Jaegly v. Lucas County Board of Commissioners et al
Memorandum Opinion: Jaegly's unopposed motion to dismiss parties is granted. (Doc. No. 17). I find the Defendants may be sued in federal court under the claims and deny Defendants' motions to dismiss. (Doc. Nos. 19, 23). Judge Jeffrey J. Helmick on 9/28/2017. (S,AL)
UNITED STATES DISTRICT COURT
FOR THE NORTHERN DISTRICT OF OHIO
Jeffrey C. Jaegly,
Case No. 16-cv-1982
Lucas County Board of Commissioners, et al.,
Before me are: (1) Plaintiff Jeffrey C. Jaegly’s unopposed motion to dismiss parties (Doc.
No. 17); (2) Defendant Lucas County Court of Common Pleas, Domestic Relations Division’s Rule
12(b)(6) motion to dismiss (Doc. No. 19) with opposition of Plaintiff (Doc. No. 21) and reply of
Defendant (Doc. No. 29); and (3) Defendants Lucas County and Lucas County Board of
Commissioners’ Rule 12(b)(6) motion to dismiss (Doc. No. 23) with opposition of Plaintiff (Doc.
No. 24) and reply of Defendants. (Doc. No. 30).
At the outset, I grant Plaintiff’s unopposed motion to dismiss parties. (Doc. No. 17).
Administrative Law Judge David Lewandowski and Judge Lisa D. McGowan are dismissed as
Defendants in this action. The amended complaint filed by Plaintiff reflects the dismissal of the
parties. (Doc. No. 18). Defendants’ motions to dismiss seek dismissal of the amended complaint.
Plaintiff Jeffrey C. Jaegly is diagnosed with agoraphobia, panic disorder, and anxiety. (Doc.
No. 18 at 3). Because of these conditions, he is allegedly disabled under the Americans with
Disabilities Act. Due to his disability, Jaegly cannot interact with others, be in public places, or leave
his home with the exception of doctors’ appointments. Id. Jaegly has thrice sought a divorce from
his wife in the Lucas County Court of Common Pleas, Domestic Relations Division. Id. at 3-8. But
has been unable to complete the divorce proceedings due to multiple reasons including the alleged
failure of the Court of Common Pleas to accommodate his disability.
In Jaegly’s first divorce proceeding, though he was granted leave to appear by phone, Jaegly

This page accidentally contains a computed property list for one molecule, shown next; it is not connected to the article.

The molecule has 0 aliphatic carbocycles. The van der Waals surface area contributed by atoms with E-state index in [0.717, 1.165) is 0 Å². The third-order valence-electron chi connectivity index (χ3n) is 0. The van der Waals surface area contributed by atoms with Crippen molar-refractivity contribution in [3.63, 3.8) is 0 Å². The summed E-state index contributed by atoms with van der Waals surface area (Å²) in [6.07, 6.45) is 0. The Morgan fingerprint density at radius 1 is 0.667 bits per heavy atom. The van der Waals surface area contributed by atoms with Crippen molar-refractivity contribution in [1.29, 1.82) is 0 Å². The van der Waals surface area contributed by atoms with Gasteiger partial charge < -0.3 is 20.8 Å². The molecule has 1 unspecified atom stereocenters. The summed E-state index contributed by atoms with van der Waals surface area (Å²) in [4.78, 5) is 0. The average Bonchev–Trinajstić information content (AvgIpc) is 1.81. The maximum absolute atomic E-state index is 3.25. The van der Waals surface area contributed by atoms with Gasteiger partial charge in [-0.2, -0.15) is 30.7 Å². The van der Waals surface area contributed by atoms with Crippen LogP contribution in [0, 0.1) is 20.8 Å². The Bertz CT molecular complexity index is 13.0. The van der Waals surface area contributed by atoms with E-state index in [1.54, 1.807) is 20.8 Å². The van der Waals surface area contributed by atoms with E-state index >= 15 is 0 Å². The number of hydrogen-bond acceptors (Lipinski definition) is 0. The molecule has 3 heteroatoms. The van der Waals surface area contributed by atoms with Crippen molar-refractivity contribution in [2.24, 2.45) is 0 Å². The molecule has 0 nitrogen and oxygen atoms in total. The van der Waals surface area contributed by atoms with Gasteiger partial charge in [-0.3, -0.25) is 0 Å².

was “responsible for a court reporter and video technology for defendant’s testimony from home
due to his disability.” Id. at 5. Jaegly did so at his expense. Id. Because of reasons independent of
his disability, the first divorce action was dismissed. Id. Jaegly filed for divorce again in 2014. Id.
Though his first request to appear by phone at the initial hearing on the matter was granted, Jaegly’s
Motion to Excuse Plaintiff’s Presence at All Hearings was denied. Id. at 6-7. In the ruling, Judge
Lisa D. McGowan first stated, “The Domestic Relations Court does not have video conferencing
capabilities.” Id. at 7. She also evaluated whether a telephonic appearance would be an adequate
solution, but rejected the proposal because “the Court would be limited in evaluating credibility over
a telephone.” Id. Jaegly alleges that no one from the court investigated other options to
accommodate his disability that would not “fundamentally alter the nature of the hearing before the
court,” even though the court has had video conferencing capabilities in the general division
courtrooms since at least 2008. Id. at 7-8. Instead, when Jaegly failed to appear for a settlement pretrial conference on September 23, 2015, the court dismissed the action. Id. at 8. Finally, in Jaegly’s
third divorce action, he filed another Motion to Excuse Plaintiff’s Presence at All Hearings, which
was denied by Judge Zemmelman on grounds of collateral estoppel. Id.
After the final denial, Jaegly filed suit in this court asserting claims under the ADA and
Rehabilitation Act against Defendants Lucas County, the Lucas County Board of Commissioners,
and the Lucas County Court of Common Pleas, Domestic Relation Division. Jaegly does not argue
that the judges erred, but that Defendants’ conduct has interfered with his ability to participate in